"Crom Castle. Crom is the name of the little village, but it is a couple
of miles away." I paused a while thinking before I spoke. Then with my
mind made up I said:

"Before we leave here I want to speak of something which, however
unimportant you may think it, makes me anxious. You will let me at the
beginning beg, won't you, that you do not ask me who my informant is, or
not to tell you anything except what I think advisable." Her face grew
grave as she said:

"You frighten me! But Archie, dear, I trust you. I trust you; and you
may speak plainly. I shall understand."



CHAPTER XX

COMRADESHIP


"I want you to promise me that you will not hide yourself where I cannot
find you. I have grave reason for the request. Also, I want you, if
you will, to let some others know where you are." At first there was
instinctive defiance in her mouth and nostrils. Then her brows wrinkled
in thought; the sequence was an index to character which I could not but
notice. However the war was not long; reason, whatever was the outcome
of its dominance, triumphed over impulse. I thought I could understand
the logical process which led to her spoken conclusion:

"You want to report me to 'Uncle Sam'."

"That's about it!" I answered, and hurried on to give her a reason
before she made up her mind to object.

"Remember, my dear, that your nation is at war; and, though you are
at present safe in a country friendly to both belligerents, there are
evil-minded people in all countries who will take advantage of anything
unusual, to work their own ends. That splendid gift of yours to the
nation, while it has made you a public favourite and won for you
millions of friends--and proposals--has yet made for you a host of
enemies. It is not as if you had given a hospital-ship or an ambulance.
Your gift belongs to the war side and calls out active hatred; and no
doubt there are men banded together to do you harm. This cannot be
allowed. Your friends, and the nation as a whole, would take any step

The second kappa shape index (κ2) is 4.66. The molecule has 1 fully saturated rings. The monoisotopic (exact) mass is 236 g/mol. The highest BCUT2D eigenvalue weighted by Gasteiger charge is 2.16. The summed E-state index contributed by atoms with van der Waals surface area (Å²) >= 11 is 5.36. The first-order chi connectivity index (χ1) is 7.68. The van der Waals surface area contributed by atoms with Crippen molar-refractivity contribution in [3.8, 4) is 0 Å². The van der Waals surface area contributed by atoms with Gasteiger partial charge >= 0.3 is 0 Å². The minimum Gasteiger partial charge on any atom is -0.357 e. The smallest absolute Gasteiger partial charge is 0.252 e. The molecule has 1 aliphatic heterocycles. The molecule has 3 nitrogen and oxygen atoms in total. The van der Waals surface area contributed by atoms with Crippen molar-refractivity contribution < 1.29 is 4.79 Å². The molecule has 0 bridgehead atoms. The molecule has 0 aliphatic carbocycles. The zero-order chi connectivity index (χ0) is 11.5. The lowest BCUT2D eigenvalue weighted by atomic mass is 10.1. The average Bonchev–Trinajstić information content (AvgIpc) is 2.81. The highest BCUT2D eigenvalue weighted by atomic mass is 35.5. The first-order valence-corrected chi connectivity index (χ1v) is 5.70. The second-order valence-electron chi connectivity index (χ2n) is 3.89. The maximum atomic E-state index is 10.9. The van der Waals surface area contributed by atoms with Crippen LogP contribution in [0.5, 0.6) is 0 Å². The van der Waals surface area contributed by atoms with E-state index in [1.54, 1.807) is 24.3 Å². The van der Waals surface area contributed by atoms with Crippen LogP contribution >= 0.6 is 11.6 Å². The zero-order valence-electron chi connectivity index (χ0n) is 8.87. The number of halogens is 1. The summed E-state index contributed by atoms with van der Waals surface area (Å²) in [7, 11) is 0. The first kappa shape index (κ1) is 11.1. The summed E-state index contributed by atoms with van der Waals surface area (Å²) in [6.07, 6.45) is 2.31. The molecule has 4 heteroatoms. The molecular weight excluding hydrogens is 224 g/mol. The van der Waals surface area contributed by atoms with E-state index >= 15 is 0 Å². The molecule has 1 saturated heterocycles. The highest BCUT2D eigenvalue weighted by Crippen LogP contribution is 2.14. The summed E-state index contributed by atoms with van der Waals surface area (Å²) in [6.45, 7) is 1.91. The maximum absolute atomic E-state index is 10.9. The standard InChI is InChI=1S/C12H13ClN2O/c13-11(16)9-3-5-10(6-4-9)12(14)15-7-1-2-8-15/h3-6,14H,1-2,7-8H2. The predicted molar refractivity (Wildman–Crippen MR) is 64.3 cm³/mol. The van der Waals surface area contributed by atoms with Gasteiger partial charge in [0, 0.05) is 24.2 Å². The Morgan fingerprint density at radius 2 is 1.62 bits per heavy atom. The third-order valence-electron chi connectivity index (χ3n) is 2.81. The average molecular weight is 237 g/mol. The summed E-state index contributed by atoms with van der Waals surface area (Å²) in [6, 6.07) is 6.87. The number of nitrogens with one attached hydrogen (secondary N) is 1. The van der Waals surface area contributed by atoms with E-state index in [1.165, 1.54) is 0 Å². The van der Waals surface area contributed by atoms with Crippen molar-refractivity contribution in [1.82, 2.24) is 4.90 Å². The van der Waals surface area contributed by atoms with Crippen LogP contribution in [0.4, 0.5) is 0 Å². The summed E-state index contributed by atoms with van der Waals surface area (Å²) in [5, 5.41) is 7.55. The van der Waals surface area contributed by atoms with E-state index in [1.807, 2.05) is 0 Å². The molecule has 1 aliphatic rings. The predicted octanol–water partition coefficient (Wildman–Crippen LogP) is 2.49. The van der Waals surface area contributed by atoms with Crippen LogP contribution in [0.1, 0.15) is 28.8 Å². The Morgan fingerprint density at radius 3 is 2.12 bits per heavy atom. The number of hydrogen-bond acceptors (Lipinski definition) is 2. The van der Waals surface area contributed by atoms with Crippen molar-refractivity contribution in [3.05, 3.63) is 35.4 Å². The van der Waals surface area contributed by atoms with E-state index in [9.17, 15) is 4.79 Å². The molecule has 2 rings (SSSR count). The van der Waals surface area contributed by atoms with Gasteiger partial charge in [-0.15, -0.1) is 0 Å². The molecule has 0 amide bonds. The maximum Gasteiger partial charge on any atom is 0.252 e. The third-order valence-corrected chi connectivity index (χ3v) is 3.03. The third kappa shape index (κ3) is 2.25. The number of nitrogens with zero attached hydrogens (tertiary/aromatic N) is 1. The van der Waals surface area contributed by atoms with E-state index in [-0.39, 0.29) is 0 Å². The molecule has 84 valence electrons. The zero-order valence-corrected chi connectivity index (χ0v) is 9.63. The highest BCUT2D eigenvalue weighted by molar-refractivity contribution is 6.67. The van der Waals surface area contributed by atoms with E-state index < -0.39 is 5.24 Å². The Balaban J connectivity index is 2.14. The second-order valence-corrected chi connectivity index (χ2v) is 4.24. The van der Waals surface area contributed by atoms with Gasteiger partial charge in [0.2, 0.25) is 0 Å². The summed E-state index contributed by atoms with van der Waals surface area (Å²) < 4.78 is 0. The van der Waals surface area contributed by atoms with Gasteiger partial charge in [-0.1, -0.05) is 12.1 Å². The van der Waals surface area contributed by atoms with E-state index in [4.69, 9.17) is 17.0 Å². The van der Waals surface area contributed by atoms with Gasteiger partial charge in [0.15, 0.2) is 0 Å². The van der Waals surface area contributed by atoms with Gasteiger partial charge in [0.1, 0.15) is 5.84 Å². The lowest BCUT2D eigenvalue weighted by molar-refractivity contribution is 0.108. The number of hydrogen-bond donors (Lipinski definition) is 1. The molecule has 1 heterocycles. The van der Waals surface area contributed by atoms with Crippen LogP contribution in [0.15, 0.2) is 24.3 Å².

to prevent such a thing; but they might all be powerless if you were
hidden anywhere where they could not find you." As I spoke, Marjory
looked at me keenly, not with hostility, but with genuine interest. When
I had finished she said quietly:

"That is very well; but now tell me, dear"--how the word thrilled me; it
was the first time she had used it to me--"did Sam Adams fill you up
with that argument, or is it your own? Don't think me nasty; but I want
to know something of what is going on. Believe me, I am willing to
do all _you_ wish if it is your own will; and I am grateful for your
thought for me. But I don't want you to be a mere mouthpiece for any
party moves by the politicians at home."

"How do you mean?"

"My dear boy, I don't suppose you know enough of American politics to
see how a certain lot would use to their own advantage anything that
came in their way. Anybody or anything which the public takes an
interest in would be, and is, used by them unscrupulously. Why, if the
hangers-on to the war party wanted to make a show, they might enroll my
proposers and start a new battalion."

"But," I remonstrated, "you don't think the Government is like that?" In
reply she smiled:

"I don't altogether know about that. Parties are parties all the world
over. But of course the Washington people wouldn't do things that are
done by local politicians. And one other thing. Don't imagine for a
moment that I think Sam Adams is anything of the kind. He belongs to the
service of the nation and takes his orders from his chief. How can he,
or any one fixed like him, know the ins and outs of things; except
from what he hears privately from home, or gathers from what goes on
around him if he is cute?" It appeared to me that all this was tending
to establish an argument against taking the American Embassy into
confidence, so I struck in before it should be complete. As I was not
at liberty to take Marjory into confidence with regard to my source of
information, I had to try to get her to agree to what I thought right or
necessary on other grounds:

"My dearest, can you not leave out politics, American or otherwise. What
on earth have politics to do with us?" She opened her eyes in wonder;
she was reasoning better than I was. With an air of conviction she said:

"Why, everything! If any one wants to do me harm, it must be on the
grounds of politics. I don't believe there is any one in the world who
could want to injure me on private grounds. Oh! my dear, I don't want